With record breaking wildfires, hurricane seasons, and extreme weather becoming increasingly common and destructive, it’s clear we can’t rely on public policy alone to fight climate change. The COVID-19 pandemic has given us a glimpse of the scale of change we need to implement to reach our C02 emissions goals, and it paints a bleak picture that underscores the need for climate tech innovation.
Travel and manufacturing came to a standstill in March, and as a result C02 emissions are expected to drop by 7% this year. But to put that in perspective, global emissions need to fall by about 7.6% every year this decade to hit the global target of limiting warming to less than 1.5 degrees Celsius above pre-industrial temperatures. Simply reducing carbon emissions is no longer enough.
Not surprisingly, a new class of climate tech startups have emerged, experimenting with everything from pulling carbon dioxide out of the air to building carbon-negative manufacturing. But these companies need funding, and a lot of it, to have an impact. Many venture capitalists are still sore from losses from the not-so-profitable cleantech boom of the late 2000s. VCs poured money into renewables, batteries, and biofuels — areas that face deep scalability challenges, are capital intensive, and have a longer time horizon than the software companies in which VCs more traditionally invest. As a result, venture firms lost over half of the $25 billion they invested in cleantech from 2006 to 2011.
With another decade of scientific innovation, a fresh political agenda in the United States, and the lessons from the last cleantech boom, we believe there are compelling areas of opportunity for venture capitalists in climate tech. We have seen an abundance of companies that look very different from those founded in the first cleantech boom- that is, software and data enabled companies. Looking ahead, the following are some specific areas where our team at Two Sigma Ventures sees opportunities with the potential to move our world in the right direction.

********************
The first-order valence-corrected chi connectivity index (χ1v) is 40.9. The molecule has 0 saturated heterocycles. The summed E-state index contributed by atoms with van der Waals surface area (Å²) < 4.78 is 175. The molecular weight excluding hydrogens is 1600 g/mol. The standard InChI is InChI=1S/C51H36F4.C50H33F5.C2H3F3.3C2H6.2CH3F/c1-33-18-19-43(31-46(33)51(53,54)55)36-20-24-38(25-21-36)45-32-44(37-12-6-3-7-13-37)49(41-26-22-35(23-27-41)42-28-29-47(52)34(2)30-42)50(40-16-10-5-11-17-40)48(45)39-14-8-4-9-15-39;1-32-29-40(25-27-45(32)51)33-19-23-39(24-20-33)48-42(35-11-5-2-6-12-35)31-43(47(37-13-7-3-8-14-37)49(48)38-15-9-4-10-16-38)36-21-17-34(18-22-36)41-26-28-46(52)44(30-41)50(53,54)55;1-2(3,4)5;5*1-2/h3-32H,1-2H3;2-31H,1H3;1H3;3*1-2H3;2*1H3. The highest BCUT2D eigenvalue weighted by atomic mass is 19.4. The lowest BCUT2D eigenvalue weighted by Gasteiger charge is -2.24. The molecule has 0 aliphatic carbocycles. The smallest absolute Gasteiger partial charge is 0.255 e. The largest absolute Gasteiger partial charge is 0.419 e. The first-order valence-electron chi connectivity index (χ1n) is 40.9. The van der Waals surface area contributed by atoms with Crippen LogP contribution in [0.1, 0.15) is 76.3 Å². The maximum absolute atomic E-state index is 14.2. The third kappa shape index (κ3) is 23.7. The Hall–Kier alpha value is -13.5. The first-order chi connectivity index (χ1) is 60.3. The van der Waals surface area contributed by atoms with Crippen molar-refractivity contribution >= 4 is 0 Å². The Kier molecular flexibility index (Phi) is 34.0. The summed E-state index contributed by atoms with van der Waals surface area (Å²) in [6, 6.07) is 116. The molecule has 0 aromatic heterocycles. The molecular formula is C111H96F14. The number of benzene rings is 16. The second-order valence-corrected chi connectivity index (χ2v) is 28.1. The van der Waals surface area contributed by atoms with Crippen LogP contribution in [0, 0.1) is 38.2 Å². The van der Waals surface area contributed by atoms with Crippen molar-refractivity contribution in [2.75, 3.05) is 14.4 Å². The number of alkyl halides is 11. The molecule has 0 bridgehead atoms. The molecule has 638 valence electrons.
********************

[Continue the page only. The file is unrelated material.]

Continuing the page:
Platforms enabling sustainable creation and consumption of materials
Consumables today, from food to clothing to cars, are often harmful to the environment or produced in emission-intensive ways. A handful of new approaches, from carbon utilization in the manufacturing process to marketplaces to help upcycle materials, are starting to take off. Replenysh, a software to connect brands, recycling centers, and collectors to power the entire supply chain for recovered materials, for example, recently raised a $2M seed from Kindred Ventures. DCVC-backed Opus12 is enabling manufacturers to reduce their carbon footprints by transforming their CO2 emissions into inputs for the products they produce.
Companies leveraging synthetic biology and nature to create a greener world
Synthetic biology is increasingly being applied to climate solutions, such as carbon sequestration methods and the production of novel, greener materials. CRV and Spark Capital-backed Wild Type is aiming to grow the world’s most sustainable meat and fish, while C16 Biosciences is tackling a $61B market with funding from Breakthrough Energy Ventures to brew a palm oil alternative from microbes.
Data layers to power climate-conscious solutions
As the grid continues to become more digitized, climate events become more complex, and companies begin to track their environmental impact, there is an increasing opportunity for climate data infrastructure. These types of companies could redesign core parts of our workforce, such as insurance and corporate accounting. For example, companies like Kettle and Froglabs use machine learning to predict how climate change will impact things like business performance and risk management. Part of Y Combinator’s most recent batch, Seam created an API to easily assess buildings. It integrates with dozens of providers, such as thermostats, sensors and smart locks, with the mission of enabling companies to make buildings more environmentally-friendly.
Software to enable consumers and companies to use renewable energy
There are a handful of consumer and enterprise-focused software companies that make renewable energy understandable and accessible. This includes companies helping manage supply and demand on our power grid and software to actually purchase renewable energy. A team of ex-Stripe employees who launched their climate program are building tools at Watershed to help other companies do the same, while Swedish GGV-backed startup ClimateView built planning and execution software to help cities manage their transition to becoming carbon neutral.
Of course, VC investment alone cannot lift up the climate tech industry. We need more non-dilutive funding to support early-stage R&D in critical technologies like carbon capture and storage, a more comprehensive political agenda to financially enable industry leaders to take action, and more corporations to invest in sustainability initiatives that may take longer to pay off than they would like. Every single business has a role to play, and only then can we hope to manage our heating planet.